There has been a substantial move back towards people growing their own food in recent years, a movement that has certainly spiked with the onset of the Awesome Depression. (h/t Wired.) Part of this is a move to have the ability to keep chickens, or more specifically, hens, in your yard for their eggs. Since folks that live north of Bay View can’t get eggs or even whole chicken carcasses delivered from the Jones farm, they need a reliable way to get eggs. So why not have a hen on your property?
Many people have been asking that in recent years, which has led to a movement to overturn laws banning the keeping of chickens. Urban chicken keeping is possible, and can be done well. But before you can do it, it helps to check to see if it’s legal where you live.
Here in the Milwaukee area, it’s not. Apparently someone just called South Milwaukee’s public health administrator about having chickens. This is in the same story about the South Milwaukee family that has a goat, the very same goat that the city (but not the family’s neighbors) wants to get rid of. (Note to South Milwaukee: approve a variance for this goat. That doesn’t mean everybody can, or will, get one.)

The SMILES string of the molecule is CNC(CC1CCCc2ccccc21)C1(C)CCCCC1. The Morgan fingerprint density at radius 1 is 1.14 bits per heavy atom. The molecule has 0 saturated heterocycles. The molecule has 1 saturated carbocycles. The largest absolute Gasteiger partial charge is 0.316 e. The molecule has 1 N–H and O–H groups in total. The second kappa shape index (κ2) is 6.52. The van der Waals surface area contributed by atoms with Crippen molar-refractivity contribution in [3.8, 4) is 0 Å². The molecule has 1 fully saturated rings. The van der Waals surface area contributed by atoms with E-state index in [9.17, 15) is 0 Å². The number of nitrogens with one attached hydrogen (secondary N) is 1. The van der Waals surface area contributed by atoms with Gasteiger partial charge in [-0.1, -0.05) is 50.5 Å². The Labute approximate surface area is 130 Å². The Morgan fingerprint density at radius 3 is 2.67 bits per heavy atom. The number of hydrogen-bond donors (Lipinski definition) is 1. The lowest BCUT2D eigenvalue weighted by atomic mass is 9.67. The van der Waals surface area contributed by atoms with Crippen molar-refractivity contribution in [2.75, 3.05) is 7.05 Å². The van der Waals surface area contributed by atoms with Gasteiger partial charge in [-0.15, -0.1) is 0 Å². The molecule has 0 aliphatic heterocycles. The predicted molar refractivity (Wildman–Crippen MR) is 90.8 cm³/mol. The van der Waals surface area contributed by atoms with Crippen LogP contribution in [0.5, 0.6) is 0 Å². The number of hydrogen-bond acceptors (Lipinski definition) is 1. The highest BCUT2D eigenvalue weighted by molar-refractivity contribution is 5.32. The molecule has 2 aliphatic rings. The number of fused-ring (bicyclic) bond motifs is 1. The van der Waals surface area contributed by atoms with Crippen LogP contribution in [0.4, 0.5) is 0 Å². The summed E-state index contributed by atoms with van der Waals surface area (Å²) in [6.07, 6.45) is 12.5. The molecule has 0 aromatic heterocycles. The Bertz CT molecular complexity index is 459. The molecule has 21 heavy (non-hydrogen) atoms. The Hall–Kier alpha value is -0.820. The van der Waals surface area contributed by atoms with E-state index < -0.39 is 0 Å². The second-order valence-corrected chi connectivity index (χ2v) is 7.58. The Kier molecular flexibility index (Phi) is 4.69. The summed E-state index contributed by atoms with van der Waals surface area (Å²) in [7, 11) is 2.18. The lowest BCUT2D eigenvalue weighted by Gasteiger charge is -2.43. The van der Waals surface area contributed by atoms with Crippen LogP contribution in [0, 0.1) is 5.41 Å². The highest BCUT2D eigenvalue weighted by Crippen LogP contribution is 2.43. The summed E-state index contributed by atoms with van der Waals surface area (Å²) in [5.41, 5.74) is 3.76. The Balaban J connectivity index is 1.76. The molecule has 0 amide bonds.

Meanwhile, up in Shorewood, work is progressing on having the law banning the keeping of hens repealed. The “chicken ordinance” will be a topic of discussion with the village board tomorrow, Monday 2 March, at 7pm at the Shorewood Village Hall. If you’re interested in being able to keep these quiet, friendly animals that produce food and wonderful compost, I encourage you to show up. As one of the supporters of the move wrote, “All the leg work is done, the proposal suggested, the
research complete, we just need to show that this is more than a
novelty and that many people are in fact in support of this
Skeptics in the crowd will surely be thinking, “Oh, so what, anybody that wants to can just have chickens then? Don’t they crow and caw and make tons of noise? Aren’t they a health threat?”
In short, no. That said, it’s not for everyone, and if you’re not going to be around to take care of the animals, don’t do it. But there are more people than you would think who are interested in growing their own food, whether it be cucumbers or chickens.